A person who has known Openshaw for decades agreed to speak with FOX 13 News about Openshaw’s background and upbringing. They requested anonymity, spooked by loyal Openshaw supporters.
“She says that when she was in college she had a flu shot and was bedridden for four years because of the flu shot. Well, I knew her then and she never went to bed for four years,” the person said. “Now that I see she’s on this speaking tour and she says she has a PhD, I feel like she’s gone too far…She claims she was a clinical therapist for 10 years. To do that, she would have had to be fired.
Family members also told FOX 13 News that Openshaw had never been bedridden for four years.
Various law enforcement agencies in Florida have confirmed they have received complaints about Openshaw’s conduct and sales practices. Some police departments told FOX 13 News they would “continue to monitor the situation.”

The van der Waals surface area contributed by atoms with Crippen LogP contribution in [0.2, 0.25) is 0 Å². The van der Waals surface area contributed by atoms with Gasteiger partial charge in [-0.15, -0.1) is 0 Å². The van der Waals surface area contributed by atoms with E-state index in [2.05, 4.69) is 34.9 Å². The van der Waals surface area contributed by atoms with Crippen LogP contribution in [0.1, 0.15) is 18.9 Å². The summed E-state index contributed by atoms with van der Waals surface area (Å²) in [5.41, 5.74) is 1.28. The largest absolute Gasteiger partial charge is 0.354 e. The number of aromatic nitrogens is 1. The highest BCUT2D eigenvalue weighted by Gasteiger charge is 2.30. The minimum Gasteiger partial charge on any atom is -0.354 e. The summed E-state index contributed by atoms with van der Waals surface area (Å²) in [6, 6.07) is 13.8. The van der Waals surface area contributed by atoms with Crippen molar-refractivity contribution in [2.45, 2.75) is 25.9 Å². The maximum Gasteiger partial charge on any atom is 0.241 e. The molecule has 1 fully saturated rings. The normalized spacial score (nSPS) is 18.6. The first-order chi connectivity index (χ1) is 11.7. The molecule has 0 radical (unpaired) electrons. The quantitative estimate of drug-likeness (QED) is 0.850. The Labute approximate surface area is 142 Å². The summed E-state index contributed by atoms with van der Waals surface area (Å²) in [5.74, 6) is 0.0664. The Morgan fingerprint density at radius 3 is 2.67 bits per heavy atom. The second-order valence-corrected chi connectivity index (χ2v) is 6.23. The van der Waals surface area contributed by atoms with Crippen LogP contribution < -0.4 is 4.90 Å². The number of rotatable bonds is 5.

“It’s not about old references that I have,” Openshaw said. “Everything I told you is true.”
“But you use those credentials to sell tickets, don’t you?” Herbets asked.
“No,” Openshaw said. “I’m not even the main speaker.”
“But it says Ph.D. on the flyer,” Herbets said.
“Mmhh. Yeah,” Openshaw replied.
“Honestly, I don’t think (consumers) really care,” Anonymous said. “I think they’re thrilled to have someone they consider brave to stand up for what they believe in… Whether they want to continue to follow her or watch her, that’s up to them. , but they should at least know… She’s worked for years nurturing those relationships and earning the respect of other PhDs behind their names. That’s what I hope – that they know that she’s a fraud.